5 Comic Book Villains Too Disturbing for Movies
In the colorful world of comic book adventures, you’re only really as good as your villains, and superhero movies are no exception. Case in point: Spider-Man tangled with the Green Goblin, Doc Ock, Sandman, Venom, the Lizard, and Electro, Batman had to butt heads with the likes of the Joker, Catwoman, Two-Face, Scarecrow, Bane, and Ra’s al-Ghul, and Superman’s enemies include Lex Luthor, Lex Luthor, Lex Luthor, Richard Pryor, Lex Luthor, General Zod, and, in the near future, Lex Luthor.
Still, not all comic book bad guys are lucky enough to make it to Hollywood. Furthermore, despite the fact that losers like Whiplash and Coldblood somehow managed to stumble their way into the Iron Man films, there are just some villains who are really better off staying as far away from the silver screen as possible.
Off the top of my head, I can think of three reasons why a comic book villain would (should?) be banned from ever making it to any live-action adaptation. The first reason would be if the villain were too ridiculous to take seriously – while I won’t deny that there’s something hilariously appealing about a Spider-Man vs Leap-Frog & the Walrus movie, I don’t think it’ll help get the wall-crawler out of the unfortunate mess his cinematic future is currently in.
Villains who are unfortunate products of their time (with the exception of the Mandarin – except at this point, we’re not even really sure who he is, right?) are an entirely different category of “Bad Guys Who Have Absolutely No Business Being in a Comic Book Flick.” (That’s probably why no one’s really clamoring for Egg-Fu to be in the Wonder Woman movie.)
As for the third reason, well… There are some comic book villains that may be a bit too, er, messed up for the general, happily normal superhero movie audience. Here are five really twisted examples.
The Mindworm had the ability to control minds, a really large head, and terrible hygiene. (That’s three superpowers, right there.)
After accidentally killing his mother when his powers first manifested, he was transferred to an orphanage, where he was bullied relentlessly until he learned to use his powers to his advantage. Unfortunately, because this is the world of comic book insanity, the Mindworm decided to turn to crime, instead of resorting to more peaceful and practical ways of using his mind-control powers. I don’t know. These types *always* seem to go out of their way just to get their daily dose of Get-My-Ass-Kicked.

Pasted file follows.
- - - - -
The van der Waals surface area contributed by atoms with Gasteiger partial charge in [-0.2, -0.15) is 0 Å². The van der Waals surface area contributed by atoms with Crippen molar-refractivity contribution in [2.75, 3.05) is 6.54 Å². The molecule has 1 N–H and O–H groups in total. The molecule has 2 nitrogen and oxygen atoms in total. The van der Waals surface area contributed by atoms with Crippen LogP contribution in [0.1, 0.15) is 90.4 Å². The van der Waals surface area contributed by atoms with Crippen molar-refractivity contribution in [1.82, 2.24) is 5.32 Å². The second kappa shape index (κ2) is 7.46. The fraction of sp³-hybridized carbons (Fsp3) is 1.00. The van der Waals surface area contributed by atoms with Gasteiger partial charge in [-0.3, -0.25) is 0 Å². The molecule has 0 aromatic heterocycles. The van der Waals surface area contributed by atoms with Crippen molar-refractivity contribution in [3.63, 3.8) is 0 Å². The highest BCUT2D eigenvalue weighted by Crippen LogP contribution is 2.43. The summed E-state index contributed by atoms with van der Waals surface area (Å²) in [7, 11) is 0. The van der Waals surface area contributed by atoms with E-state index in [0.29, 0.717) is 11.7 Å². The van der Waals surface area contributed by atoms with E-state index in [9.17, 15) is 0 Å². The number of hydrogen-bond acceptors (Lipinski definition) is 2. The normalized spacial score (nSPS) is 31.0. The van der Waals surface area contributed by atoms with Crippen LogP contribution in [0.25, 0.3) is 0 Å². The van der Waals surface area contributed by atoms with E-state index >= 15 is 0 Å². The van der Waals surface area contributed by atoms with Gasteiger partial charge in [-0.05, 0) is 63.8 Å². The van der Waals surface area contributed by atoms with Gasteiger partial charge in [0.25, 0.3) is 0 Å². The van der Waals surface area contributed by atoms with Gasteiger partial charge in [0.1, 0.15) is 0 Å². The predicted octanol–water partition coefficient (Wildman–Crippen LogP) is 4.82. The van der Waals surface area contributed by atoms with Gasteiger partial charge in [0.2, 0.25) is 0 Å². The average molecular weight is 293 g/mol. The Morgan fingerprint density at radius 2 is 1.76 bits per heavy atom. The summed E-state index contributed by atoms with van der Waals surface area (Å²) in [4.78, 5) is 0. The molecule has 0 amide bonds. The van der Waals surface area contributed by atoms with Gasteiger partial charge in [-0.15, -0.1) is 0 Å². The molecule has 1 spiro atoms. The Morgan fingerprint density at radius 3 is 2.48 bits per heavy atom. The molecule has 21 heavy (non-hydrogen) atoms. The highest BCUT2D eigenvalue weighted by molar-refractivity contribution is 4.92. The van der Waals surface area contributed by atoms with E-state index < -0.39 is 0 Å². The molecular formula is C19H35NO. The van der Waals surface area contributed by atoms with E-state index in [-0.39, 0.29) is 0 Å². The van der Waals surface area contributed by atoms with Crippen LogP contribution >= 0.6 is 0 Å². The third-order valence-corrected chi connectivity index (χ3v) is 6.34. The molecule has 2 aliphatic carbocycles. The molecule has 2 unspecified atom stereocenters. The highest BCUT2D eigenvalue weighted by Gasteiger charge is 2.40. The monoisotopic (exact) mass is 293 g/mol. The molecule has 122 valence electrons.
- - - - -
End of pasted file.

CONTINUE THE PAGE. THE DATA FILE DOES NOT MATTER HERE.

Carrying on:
Too bad for Mindworm, though, because he ended up facing off against the Amazing Spider-Man, a.k.a. Mr. I’ll-Kick-Your-Teeth-In-While-I-Make-Fun-Of-Your-Fashion-Sense.
After Spidey defeated him, he tried to swear off his life of villainy. Sadly, after failing to get his shit straightened out, the Mindworm became a drunk wanderer who lost control of his powers, subconsciously putting everyone around him in a crappy mood. Eventually, the bastard fell prey to a gang of street thugs who promptly murdered his sorry derriere.
In summary, he was a melting pot of negativity who became such a downer that people had to put him out of his misery just to end theirs.
Good God, is that depressing or what.
4. The Thousand
Ever wonder what happened to the spider that bit Peter Parker? (After it bit Silk, I mean.)
Carl King was one of Peter’s old high school bullies. He also held the distinction of being the only person at the experiment where Peter gained his powers who was smart enough to put two and two together and deduce that Peter and Spider-Man were one and the same.
Sadly, Carl was a self-entitled little shit, and he believed that HE should have been the recipient of the spider’s amazing powers. He proceeded to break into the exhibition area that same night and EAT the spider that bit Peter.
His plan worked, I guess, if his objective was to have thousands of radioactive hell spiders in his stomach eat his internal organs and wear his skin as a shambling mass of hatred.
The spiders bonded with his consciousness, consumed Carl’s loved ones, and jumped from person to person, trying to find Peter to bond with HIM and live his life. Man, between this guy and Doctor Octopus, I think I’d take Otto any day.